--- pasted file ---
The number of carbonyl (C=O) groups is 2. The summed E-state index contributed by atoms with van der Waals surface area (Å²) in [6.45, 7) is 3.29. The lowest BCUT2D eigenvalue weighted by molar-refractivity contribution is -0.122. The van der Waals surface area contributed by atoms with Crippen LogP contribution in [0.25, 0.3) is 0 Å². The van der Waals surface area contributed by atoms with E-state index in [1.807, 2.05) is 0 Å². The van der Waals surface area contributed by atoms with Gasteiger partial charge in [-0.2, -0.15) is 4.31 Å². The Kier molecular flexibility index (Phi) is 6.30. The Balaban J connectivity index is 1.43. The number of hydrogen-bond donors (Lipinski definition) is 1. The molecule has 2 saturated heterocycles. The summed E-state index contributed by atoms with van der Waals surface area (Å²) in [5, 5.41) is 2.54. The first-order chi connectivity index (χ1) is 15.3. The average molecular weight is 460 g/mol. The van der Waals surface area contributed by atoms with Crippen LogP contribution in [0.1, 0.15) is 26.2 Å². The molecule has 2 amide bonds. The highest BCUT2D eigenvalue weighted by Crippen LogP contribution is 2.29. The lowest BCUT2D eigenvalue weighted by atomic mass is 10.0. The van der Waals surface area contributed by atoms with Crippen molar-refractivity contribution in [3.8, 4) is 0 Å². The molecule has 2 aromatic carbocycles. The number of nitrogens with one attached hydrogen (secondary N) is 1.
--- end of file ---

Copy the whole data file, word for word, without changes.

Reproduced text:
The number of carbonyl (C=O) groups is 2. The summed E-state index contributed by atoms with van der Waals surface area (Å²) in [6.45, 7) is 3.29. The lowest BCUT2D eigenvalue weighted by molar-refractivity contribution is -0.122. The van der Waals surface area contributed by atoms with Crippen LogP contribution in [0.25, 0.3) is 0 Å². The van der Waals surface area contributed by atoms with E-state index in [1.807, 2.05) is 0 Å². The van der Waals surface area contributed by atoms with Gasteiger partial charge in [-0.2, -0.15) is 4.31 Å². The Kier molecular flexibility index (Phi) is 6.30. The Balaban J connectivity index is 1.43. The number of hydrogen-bond donors (Lipinski definition) is 1. The molecule has 2 saturated heterocycles. The summed E-state index contributed by atoms with van der Waals surface area (Å²) in [5, 5.41) is 2.54. The first-order chi connectivity index (χ1) is 15.3. The average molecular weight is 460 g/mol. The van der Waals surface area contributed by atoms with Crippen LogP contribution in [0.1, 0.15) is 26.2 Å². The molecule has 2 amide bonds. The highest BCUT2D eigenvalue weighted by Crippen LogP contribution is 2.29. The lowest BCUT2D eigenvalue weighted by atomic mass is 10.0. The van der Waals surface area contributed by atoms with Crippen molar-refractivity contribution in [3.8, 4) is 0 Å². The molecule has 2 aromatic carbocycles. The number of nitrogens with one attached hydrogen (secondary N) is 1.